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Walsall has enough nightlife venues

17 Jan 10

Walsall town centre has reached its capacity for late night drinking, dining and entertainment according to the council’s licensing committee. It has refused to grant a license to a new bar and restaurant in Bradford Street because Walsall already has enough clubs, pubs and food outlets.

More than £200,000 has already been spent converting the former Mama Africa restaurant into a “superbar” aimed at attracting the gay community in Walsall and beyond. Altern8 was to be a two-storey nightclub employing 15 people. Les Hurst, who applied for the license, said: “We have spent a couple of hundred thousand on it and the majority of work is done. We didn’t think we would have a problem with the license.

“It was turned down under the Cumulative Impact Policy which says any new licensed premises in the town must prove it differentiates from existing premises – which this does as there is no other bar like this for the gay community in Walsall town centre.

“It was to be a superbar over two storeys with a carvery restaurant and snack bar as well as a DJ, games room, TV lounge and live cabaret and dance floor.”

Objecting to the licence application, Sgt John De-Hayes of Walsall Police reported: “This venue is likely to place additional strain on already stretched police resources. There is a proliferation of late night takeaways.”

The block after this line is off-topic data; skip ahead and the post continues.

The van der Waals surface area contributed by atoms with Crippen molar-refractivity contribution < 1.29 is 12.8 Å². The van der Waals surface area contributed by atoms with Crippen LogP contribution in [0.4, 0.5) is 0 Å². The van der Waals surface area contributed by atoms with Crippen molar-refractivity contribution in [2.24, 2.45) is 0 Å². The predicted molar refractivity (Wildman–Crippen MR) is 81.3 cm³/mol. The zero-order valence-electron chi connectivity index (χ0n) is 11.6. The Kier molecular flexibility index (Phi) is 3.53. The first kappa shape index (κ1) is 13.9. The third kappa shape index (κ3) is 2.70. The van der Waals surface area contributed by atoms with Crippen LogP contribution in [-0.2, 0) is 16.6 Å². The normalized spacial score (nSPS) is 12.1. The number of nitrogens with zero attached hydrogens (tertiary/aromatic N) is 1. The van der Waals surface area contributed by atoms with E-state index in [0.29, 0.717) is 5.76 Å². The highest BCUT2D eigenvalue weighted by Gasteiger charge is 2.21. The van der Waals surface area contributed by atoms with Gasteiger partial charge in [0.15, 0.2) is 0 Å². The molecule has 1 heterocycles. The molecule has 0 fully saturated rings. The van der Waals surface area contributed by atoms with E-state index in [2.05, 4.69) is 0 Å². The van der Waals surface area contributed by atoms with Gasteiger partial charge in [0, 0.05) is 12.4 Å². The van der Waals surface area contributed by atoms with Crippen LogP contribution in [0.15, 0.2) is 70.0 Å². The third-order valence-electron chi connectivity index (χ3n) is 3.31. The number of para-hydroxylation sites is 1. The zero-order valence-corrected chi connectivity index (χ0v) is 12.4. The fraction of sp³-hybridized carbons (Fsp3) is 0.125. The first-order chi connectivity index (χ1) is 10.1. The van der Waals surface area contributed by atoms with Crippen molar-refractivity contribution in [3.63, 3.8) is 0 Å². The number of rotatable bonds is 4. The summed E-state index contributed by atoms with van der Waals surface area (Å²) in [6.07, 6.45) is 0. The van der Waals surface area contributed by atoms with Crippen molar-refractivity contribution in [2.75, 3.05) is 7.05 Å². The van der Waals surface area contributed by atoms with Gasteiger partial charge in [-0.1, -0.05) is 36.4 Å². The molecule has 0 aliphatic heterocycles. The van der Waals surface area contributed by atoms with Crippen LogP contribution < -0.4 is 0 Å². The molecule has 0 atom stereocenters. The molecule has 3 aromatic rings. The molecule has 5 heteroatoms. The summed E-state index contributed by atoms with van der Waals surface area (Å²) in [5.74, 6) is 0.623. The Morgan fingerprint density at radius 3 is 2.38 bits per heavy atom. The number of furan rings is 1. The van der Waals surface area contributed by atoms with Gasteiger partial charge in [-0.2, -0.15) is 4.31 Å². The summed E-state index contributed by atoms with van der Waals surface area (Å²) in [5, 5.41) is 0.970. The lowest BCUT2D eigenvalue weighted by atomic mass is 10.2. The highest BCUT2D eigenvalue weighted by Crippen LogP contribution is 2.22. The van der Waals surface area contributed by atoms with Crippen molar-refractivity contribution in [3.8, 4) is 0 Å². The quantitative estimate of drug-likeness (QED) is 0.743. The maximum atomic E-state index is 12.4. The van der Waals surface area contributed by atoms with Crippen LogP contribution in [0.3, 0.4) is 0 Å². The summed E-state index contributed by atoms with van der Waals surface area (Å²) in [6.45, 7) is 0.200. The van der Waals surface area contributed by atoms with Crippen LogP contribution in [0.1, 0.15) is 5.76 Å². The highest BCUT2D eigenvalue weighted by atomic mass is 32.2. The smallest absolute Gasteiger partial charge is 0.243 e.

Licensing officers also objected to the application stating that there were 16 licensed premises and 20 late night refreshment outlets in the town centre. Earlier this month, the licensing committee allowed a notorious Kebab shop to remain open until 5am in spite of objections from the police. The Kebab Ranch, also on Bradford Street, has seen drunken brawls and robberies but has been allowed to continue trading.

Last year, Walsall Trading and Licensing Services claimed that the blocking of a license to Altern8 was an “achievement” as was the Best Bar None award given to Modus Vivendi, a new bar opened in Bridge Street. The report makes no mention of the closure of the Studio 54 nightclub or the Hogshead Bar in Leicester Street which remains vacant. Tommy’s Bar, now known as Pommy’s Bar, in Freer Street was allowed to keep its licence in spite of repeated incidents of violence and selling alcohol to a 13 year old girl.

As part of the application, Altern8 stated that an “instant”, no waiting taxi service would be subsidised by the club and a free shuttle bus service would operate to and from the venue to outlying areas including Birmingham. However, councillor Keith Sears, chairman of the licensing committee, said: “It raised a number of concerns such as the impact a new venue would have on crime and disorder by drawing even more people into the town from within the borough and outside, therefore the committee considered it would have a negative impact in respect of the existing cumulative impact policy.”

Walsall Council are currently objecting to the building of discount food stores in Bescot because it fears that business will be taken away from the town centre.

Mr Hurst says he will appeal against the decision.

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